While by Nike. Security roams in auto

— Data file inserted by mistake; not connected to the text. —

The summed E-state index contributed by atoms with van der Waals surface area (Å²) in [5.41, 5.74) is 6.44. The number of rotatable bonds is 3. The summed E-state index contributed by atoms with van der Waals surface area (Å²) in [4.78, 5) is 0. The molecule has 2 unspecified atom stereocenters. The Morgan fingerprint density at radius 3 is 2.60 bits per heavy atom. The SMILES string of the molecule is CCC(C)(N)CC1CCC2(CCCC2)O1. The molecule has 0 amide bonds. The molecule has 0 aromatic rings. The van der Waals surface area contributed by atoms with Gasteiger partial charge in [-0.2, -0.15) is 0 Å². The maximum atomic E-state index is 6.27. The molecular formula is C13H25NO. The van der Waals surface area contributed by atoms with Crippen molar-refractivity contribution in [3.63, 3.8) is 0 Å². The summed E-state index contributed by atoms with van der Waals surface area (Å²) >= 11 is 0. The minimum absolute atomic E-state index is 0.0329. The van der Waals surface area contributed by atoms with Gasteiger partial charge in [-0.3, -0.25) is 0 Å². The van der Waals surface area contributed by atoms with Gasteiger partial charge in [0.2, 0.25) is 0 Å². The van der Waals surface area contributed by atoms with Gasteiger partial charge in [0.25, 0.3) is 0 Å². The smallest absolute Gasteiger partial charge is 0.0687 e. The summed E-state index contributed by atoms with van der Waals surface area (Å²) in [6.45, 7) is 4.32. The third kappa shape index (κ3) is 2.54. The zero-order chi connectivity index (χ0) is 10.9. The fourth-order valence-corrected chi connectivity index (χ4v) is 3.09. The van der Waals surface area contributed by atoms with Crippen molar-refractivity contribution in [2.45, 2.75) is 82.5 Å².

While working out does improve an employee’s outlook on life, what is also helpful is a business or corporation’s Return on Investment (“ROI”).  A successful and proven rate of six-to-one looks attractive to companies trying to trim the fat off the budget by literally trimming the fat off as well for many employees.  Corporations know the proof is in the ROI.  According to the Society for Human Resource Management (“shrm”) for every dollar invested, the intervention yielded a $6 in health care savings.” That’s a 6-1 ROI. Once most companies see these impressive savings and earnings, in addition to the noted increased productivity of the employees, the merit of investing in wellness programs becomes evident. Wellness activities improve the health of the employees. Less absenteeism along with increased productivity remain the top two positive impacts with a wellness program in place at your place of employment.   The pinnacle of success a corporation should consider is noted as the “6 pillars of an effective workplace wellness program to maximize the positive outcomes of these programs. Personal trainers and health-related professional have a great working possibility in this area, especially those who are creative and have the tools to add substance to each of the six pillars.. The programs are an incentive to good health.  Many facilities now offer on-site gyms, or a personal running forest such as Nike’s World Head Quarters in Beaverton, Oregon.  The “Michael Johnson” track loops through a huge forest of conifers for all runners, bikers, or walkers for those employed by Nike. Security roams in auto vehicles ensuring nobody is on the track that doesn’t belong, and offering security and ease of mind for protection.  A company that invests in their employees through fitness is saving more money now than ever. Corporate wellness programs are worth the investment.  Though this does all sound simple, the process is not as easy as seemingly perceived.  Leonard Berry’s recently published Harvard Business Review determined “6 Pillars of an Effective Workplace.”  The first two are as follows:Pillar 1 – Multilevel Leadership – A Culture of HealthA culture of health must be established by leadership and passed along to the employees. The employer ultimately sets the tone for creating the passion for wellness in the workplace.  The CEO or the president of a company needs to be engaged in fitness activities so the employees can learn from example and feel they can use the time spent at work for workout time since the CEO engages in physical activity then everybody cannot feel like they are constantly running on a treadmill.  It’s one thing to offer workplace programs, but another to actually engage with employees and lead by example.Enjoying wellness activities alongside the CEO creates a cohesive team spirit.  With the entire workplace supporting each other the culture is established, and people naturally follow. Those who may not have wanted to join in the past may take on a different view once wellness activities are in place and being enjoyed by all.

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